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Red Bay Tree and the Ambrosia beetle

ENTS, I just found about an insect infestation the Ambrosia Beetle. PASCAGOULA — An Asian beetle smaller than a grain of rice has begun eating its way through Mississippi’s coastal forests and is likely headed for Alabama.

The ambrosia beetle targets the ubiquitous red bay and close relatives in the laurel family, such as sassafras. Scientists say it has the potential to wipe out some of the most common trees in the swamps and wetlands along the Gulf coast. By some estimates, hundreds of trees have already died along the Pascagoula River.

The beetles bore pinhead-sized holes into the trees, then munch on the soft wood just under the bark. That is not what kills the trees. The beetles carry a fungus that infects the trees and prevents water movement from the roots into the crown, according to scientists. Starved of water, the trees die, their leaves wilting and turning brown, giving the disease its common name — laurel wilt.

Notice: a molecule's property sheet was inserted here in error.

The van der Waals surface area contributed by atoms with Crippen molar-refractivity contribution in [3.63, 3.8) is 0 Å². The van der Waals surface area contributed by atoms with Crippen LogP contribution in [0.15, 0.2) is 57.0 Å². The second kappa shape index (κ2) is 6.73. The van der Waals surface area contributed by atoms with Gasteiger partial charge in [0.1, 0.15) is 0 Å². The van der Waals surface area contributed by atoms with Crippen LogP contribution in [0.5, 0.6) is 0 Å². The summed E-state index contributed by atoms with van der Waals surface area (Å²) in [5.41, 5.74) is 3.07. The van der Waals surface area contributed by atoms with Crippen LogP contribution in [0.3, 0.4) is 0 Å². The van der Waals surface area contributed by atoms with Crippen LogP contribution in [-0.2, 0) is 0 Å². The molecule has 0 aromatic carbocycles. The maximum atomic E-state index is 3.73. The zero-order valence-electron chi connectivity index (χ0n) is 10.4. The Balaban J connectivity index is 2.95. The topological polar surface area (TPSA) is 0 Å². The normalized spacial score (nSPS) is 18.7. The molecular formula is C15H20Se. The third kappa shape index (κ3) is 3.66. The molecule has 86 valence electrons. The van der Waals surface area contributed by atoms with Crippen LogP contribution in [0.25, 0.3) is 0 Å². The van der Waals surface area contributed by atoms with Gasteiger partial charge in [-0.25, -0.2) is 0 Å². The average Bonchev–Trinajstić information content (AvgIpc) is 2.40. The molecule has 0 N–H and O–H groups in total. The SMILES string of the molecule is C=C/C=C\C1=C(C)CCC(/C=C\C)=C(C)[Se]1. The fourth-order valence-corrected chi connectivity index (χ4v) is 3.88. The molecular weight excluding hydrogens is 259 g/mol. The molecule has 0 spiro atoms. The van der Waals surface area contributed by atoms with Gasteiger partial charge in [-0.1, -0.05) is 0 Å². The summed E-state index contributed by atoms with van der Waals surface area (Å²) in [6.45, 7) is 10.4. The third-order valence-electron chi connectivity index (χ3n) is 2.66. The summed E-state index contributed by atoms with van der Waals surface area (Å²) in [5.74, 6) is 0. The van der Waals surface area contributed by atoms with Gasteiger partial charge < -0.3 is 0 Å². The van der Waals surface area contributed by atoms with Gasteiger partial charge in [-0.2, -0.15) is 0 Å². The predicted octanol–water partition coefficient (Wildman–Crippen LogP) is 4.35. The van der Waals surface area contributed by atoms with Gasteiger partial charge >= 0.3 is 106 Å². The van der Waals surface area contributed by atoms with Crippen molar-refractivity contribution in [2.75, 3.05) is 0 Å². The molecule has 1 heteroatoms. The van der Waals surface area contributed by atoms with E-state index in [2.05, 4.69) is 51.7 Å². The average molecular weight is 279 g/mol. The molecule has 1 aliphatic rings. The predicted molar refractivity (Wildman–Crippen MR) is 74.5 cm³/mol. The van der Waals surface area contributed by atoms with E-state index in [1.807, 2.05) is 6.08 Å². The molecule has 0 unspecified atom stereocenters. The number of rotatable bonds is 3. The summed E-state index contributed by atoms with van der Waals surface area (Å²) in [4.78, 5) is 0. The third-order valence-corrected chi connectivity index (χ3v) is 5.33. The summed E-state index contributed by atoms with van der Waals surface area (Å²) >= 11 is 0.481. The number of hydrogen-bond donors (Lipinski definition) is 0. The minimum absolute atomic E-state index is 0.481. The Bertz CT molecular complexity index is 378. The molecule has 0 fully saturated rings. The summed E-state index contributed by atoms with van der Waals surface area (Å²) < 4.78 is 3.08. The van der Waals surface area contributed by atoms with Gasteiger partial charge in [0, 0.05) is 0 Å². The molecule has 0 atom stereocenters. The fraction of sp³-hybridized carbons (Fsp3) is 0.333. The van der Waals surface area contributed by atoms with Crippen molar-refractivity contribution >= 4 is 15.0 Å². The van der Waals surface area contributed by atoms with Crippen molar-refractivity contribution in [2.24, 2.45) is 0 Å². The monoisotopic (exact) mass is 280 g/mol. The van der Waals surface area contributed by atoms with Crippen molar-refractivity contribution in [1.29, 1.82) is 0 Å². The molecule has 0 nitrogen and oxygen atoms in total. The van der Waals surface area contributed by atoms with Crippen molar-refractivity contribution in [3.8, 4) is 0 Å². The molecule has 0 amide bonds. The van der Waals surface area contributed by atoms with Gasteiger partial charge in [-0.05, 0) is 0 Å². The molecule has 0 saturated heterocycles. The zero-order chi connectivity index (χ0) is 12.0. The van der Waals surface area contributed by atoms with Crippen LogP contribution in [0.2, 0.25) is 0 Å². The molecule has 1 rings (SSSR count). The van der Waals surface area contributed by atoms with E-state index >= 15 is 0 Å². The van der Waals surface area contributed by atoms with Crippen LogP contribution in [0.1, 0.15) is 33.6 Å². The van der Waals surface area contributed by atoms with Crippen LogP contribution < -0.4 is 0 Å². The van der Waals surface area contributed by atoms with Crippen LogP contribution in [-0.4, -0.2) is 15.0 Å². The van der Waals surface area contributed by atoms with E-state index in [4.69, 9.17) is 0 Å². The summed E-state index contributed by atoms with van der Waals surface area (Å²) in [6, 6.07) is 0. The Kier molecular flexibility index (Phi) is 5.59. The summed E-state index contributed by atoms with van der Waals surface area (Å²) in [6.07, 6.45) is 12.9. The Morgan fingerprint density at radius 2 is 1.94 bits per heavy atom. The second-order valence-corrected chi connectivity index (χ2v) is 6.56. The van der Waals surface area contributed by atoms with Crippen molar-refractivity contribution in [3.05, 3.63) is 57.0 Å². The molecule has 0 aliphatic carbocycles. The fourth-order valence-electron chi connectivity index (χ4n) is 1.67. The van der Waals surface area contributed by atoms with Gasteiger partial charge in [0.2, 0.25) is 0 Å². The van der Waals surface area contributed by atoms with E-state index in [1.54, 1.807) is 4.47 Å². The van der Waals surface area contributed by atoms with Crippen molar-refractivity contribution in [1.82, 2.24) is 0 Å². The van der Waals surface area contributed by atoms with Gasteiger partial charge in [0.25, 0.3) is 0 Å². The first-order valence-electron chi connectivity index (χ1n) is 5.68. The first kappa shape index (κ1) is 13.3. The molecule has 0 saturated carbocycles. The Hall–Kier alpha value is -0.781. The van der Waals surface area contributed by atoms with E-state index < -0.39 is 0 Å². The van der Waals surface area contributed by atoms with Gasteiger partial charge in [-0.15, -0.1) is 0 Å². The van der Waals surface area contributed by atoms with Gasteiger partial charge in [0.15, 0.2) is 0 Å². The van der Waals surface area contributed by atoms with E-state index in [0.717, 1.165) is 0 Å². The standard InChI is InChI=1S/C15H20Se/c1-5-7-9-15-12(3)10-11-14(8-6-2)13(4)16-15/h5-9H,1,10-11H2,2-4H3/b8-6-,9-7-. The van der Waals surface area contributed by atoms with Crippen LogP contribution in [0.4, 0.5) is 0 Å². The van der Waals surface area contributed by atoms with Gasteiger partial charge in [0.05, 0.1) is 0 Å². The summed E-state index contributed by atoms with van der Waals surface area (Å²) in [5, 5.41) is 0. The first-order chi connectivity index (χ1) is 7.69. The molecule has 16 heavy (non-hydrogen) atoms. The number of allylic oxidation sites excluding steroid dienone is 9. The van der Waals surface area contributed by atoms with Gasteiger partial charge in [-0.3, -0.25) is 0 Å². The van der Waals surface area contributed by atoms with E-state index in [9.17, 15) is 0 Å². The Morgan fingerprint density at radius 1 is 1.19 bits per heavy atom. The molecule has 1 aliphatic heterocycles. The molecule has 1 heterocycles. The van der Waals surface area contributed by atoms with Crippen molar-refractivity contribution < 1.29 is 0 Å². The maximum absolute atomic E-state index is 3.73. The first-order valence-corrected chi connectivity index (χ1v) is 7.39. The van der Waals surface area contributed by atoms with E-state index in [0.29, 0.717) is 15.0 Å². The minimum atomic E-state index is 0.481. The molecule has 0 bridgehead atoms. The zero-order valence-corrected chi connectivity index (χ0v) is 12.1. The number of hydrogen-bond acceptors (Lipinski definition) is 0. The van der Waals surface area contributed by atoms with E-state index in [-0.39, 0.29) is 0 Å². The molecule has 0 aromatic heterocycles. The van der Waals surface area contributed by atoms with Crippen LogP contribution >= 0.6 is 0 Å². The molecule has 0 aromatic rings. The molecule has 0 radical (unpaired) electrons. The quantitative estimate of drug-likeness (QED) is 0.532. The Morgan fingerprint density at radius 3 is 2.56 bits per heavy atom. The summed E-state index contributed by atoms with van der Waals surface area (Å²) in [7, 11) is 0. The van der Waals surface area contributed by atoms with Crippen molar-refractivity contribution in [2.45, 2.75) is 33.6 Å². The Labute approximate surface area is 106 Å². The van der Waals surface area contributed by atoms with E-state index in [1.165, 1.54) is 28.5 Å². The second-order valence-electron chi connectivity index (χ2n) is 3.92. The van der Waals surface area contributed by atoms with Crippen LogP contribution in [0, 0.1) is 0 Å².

“Red bay is a major component of the forest understory in the bay swamp habitat,” said Will Underwood, a wildlife biologist with the Grand Bay National Estuarine Research Reserve. “They produce a fairly large berry that is used by birds, squirrels, bears, all kinds of wildlife. Their absence will be a big deal in the forests around here.”

As he spoke, Underwood peeled the bark away from an infected tree, exposing dozens of tiny bore holes in the trunk. Beneath the bark, the wood carried the telltale black stain caused by the fungus. Dozens of beetles floated at the bottom of a sentinel trap hanging from the tree. Every red bay in the vicinity was dead.

Underwood said he has seen a few trees around Grand Bay that appear to show early signs of infestation, which would mark the first appearance of the disease in Alabama.

Similar fungal diseases carried by other kinds of beetles were responsible for virtually wiping out chestnut trees and the American elm. Decades later, efforts are under way to restore both species, and scientists said it might be possible for the red bay to rebound at some point in the distant future.

There is no known cure or antidote for the fungus, which is native to Japan, India and Taiwan.

Scientists believe the laurel wilt beetles arrived in the U.S. on wooden shipping pallets or containers arriving at coastal ports.